Mental health service users' experiences of mental health care: An integrative literature review
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Original versionNewman, D., O'Reilly, P., Lee, S., & Kennedy, C. (2015). Mental health service users' experiences of mental health care: An integrative literature review. Journal of Psychiatric and Mental Health Nursing, 22(3), 171-182. 10.1111/jpm.12202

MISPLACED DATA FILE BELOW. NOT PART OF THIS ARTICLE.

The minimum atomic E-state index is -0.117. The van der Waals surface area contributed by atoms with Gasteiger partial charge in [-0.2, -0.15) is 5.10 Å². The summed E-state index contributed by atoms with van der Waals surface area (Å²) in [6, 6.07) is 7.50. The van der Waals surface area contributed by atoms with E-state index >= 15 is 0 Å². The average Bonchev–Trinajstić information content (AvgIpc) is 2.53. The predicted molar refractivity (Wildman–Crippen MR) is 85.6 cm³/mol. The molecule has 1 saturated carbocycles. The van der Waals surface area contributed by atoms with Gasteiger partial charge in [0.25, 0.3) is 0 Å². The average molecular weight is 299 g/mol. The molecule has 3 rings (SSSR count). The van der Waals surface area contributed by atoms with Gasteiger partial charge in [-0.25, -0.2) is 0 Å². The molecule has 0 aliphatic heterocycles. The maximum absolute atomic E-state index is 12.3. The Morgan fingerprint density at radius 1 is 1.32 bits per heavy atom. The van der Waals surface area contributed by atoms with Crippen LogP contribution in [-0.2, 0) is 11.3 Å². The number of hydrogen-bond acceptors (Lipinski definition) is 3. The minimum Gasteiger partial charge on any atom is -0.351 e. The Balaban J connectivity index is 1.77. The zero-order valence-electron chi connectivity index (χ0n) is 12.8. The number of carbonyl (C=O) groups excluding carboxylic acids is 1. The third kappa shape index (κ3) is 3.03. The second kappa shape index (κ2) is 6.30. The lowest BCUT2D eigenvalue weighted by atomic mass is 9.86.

A number of studies have highlighted issues around the relationship between service users and providers. The recovery model is predominant in mental health as is the recognition of the importance of person-centred practice. The authors completed an in-depth search of the literature to answer the question: What are service users' experiences of the mental health service? Three key themes emerged: acknowledging a mental health problem and seeking help; building relationships through participation in care; and working towards continuity of care. The review adds to the current body of knowledge by providing greater detail into the importance of relationships between service users and providers and how these may impact on the delivery of care in the mental health service. The overarching theme that emerged was the importance of the relationship between the service user and provider as a basis for interaction and support. This review has specific implications for mental health nursing. Despite the recognition made in policy documents for change, issues with stigma, poor attitudes and communication persist. There is a need for a fundamental shift in the provider–service user relationship to facilitate true service-user engagement in their care.